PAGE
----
Shareholders should also respect that as fiduciaries, directors cannot simply abdicate their business judgment on issues within their purview, by deferring to a majority of the shareholders. Institutional investors should therefore be cautious in using votes in a director election to protest the failure of the board to take a particular action that is unlikely to have any material impact on company performance. The threat of protest votes may chill the type of objective board decision-making that will benefit institutional investors and their beneficiaries in the long term.
Despite increased shareholder decision rights and influence, the board’s fundamental mandate remains to direct the affairs of the company. Key areas for boards to focus on include:
- Defining board priorities.
- Monitoring company performance and setting strategic direction.
- Selecting and compensating the CEO and planning for succession.
- Attending to internal controls, risk management and compliance.
- Preparing for a crisis.
- Engaging with shareholders and responding to shareholder activism.
- Determining board composition needs and leadership structure.
Boards determine how to apportion their very limited time based on board responsibilities and the unique needs of the company. Each board must define the priorities that will shape its agenda and determine the information it needs to govern, driven by the needs of the business. Boards add value when they help management cope with the complex context in which the company operates, and when they support management in focusing on the long-term interests of the company and its shareholders.
Active board engagement in overseeing company performance, strategy and the culture of ethics should help to align the company’s approach to compensation, financial disclosure, internal controls, risk management and compliance. Therefore, in most circumstances the majority of board time should be reserved for matters related to company performance and strategy, and the ethical tone within the company.
Outside directors require considerable amounts of information as they get to know the business and the environment in which the company operates. Active involvement in prioritizing the agenda and defining information needs positions outside directors to provide objective guidance and judgment. The board should not leave decisions about the board agenda and information needs to management alone.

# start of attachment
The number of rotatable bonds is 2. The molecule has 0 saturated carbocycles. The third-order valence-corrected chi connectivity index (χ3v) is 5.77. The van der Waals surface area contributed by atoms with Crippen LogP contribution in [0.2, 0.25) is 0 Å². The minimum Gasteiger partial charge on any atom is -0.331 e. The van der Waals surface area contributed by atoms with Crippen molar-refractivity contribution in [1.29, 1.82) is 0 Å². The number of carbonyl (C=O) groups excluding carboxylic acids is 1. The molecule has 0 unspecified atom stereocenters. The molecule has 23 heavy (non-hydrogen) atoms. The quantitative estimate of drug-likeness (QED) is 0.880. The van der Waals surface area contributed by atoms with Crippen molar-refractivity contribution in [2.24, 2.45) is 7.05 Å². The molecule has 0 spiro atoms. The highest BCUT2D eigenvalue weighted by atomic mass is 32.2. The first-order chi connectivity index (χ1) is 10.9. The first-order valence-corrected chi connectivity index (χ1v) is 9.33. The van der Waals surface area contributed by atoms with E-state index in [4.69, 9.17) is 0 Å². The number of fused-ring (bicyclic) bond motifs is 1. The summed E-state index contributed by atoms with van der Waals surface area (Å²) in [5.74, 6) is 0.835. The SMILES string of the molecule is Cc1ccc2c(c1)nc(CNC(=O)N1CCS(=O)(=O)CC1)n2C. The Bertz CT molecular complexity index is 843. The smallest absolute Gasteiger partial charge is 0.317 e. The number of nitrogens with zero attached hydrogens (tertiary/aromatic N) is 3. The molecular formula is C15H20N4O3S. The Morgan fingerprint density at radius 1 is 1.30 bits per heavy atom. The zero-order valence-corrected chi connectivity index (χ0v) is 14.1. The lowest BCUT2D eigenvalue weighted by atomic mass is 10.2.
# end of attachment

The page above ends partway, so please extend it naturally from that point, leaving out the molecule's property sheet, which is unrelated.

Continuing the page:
Company Performance and Strategic Direction
The board bears ultimate responsibility for company performance. While the board delegates day-to-day management to the CEO and the team of professionals the CEO selects, the board must actively oversee the performance of management and provide strategic guidance. Monitoring company performance and determining strategy (through an iterative process with the CEO and senior management) are central to the board’s role and will typically account for a significant portion of the board agenda.
Challenges for boards include:
- Reserving appropriate time for review and discussion of company performance.
- Taking an active role in strategic planning while maintaining objectivity. (This is especially critical in enabling the board to assess the positions of activist shareholders versus management’s plans.)
- Supporting appropriate long-term investment and prudent risk-taking in the face of significant short-term pressures for immediate returns or other conflicts.
- Balancing guidance and support of management with objective assessment and constructive criticism.
- Holding management accountable for results in light of the agreed strategy by determining and applying performance benchmarks.
- Helping management anticipate and understand the potential for abrupt and long-term changes in the company’s economic, political and social environment.
- Testing key assumptions that underpin management’s proposed strategic plans and major transactions, including assumptions about risks.
- Maintaining appropriate deference to management on day-to- day operations without becoming unduly passive.
CEO Selection, Compensation and Succession
Because boards typically delegate significant authority to the CEO, the selection and compensation of the CEO, as well as succession planning, are closely intertwined with the board’s role in monitoring performance and setting strategic direction. The board also should help coach and guide the CEO in a manner that encourages appropriate entrepreneurial leadership, long-term focus and attention to the company’s ethical culture.
Challenges for boards include:
- Setting goals for the CEO (and other key executives) in line with corporate strategy, objectives and plans.
- Providing appropriate support, guidance and deference to the CEO while maintaining objectivity about performance.
- Designing compensation to attract and retain talent while aligning it with performance.
- Considering the CEO’s contributions in the context of the contributions of the broader team, an issue that will be highlighted with the new pay ratio disclosures.
- Discussing management development and succession planning on a regular basis, even regarding a new, young or high-performing CEO.
- Understanding and considering shareholder views about CEO compensation and succession without substituting those views for the board’s own objective judgment.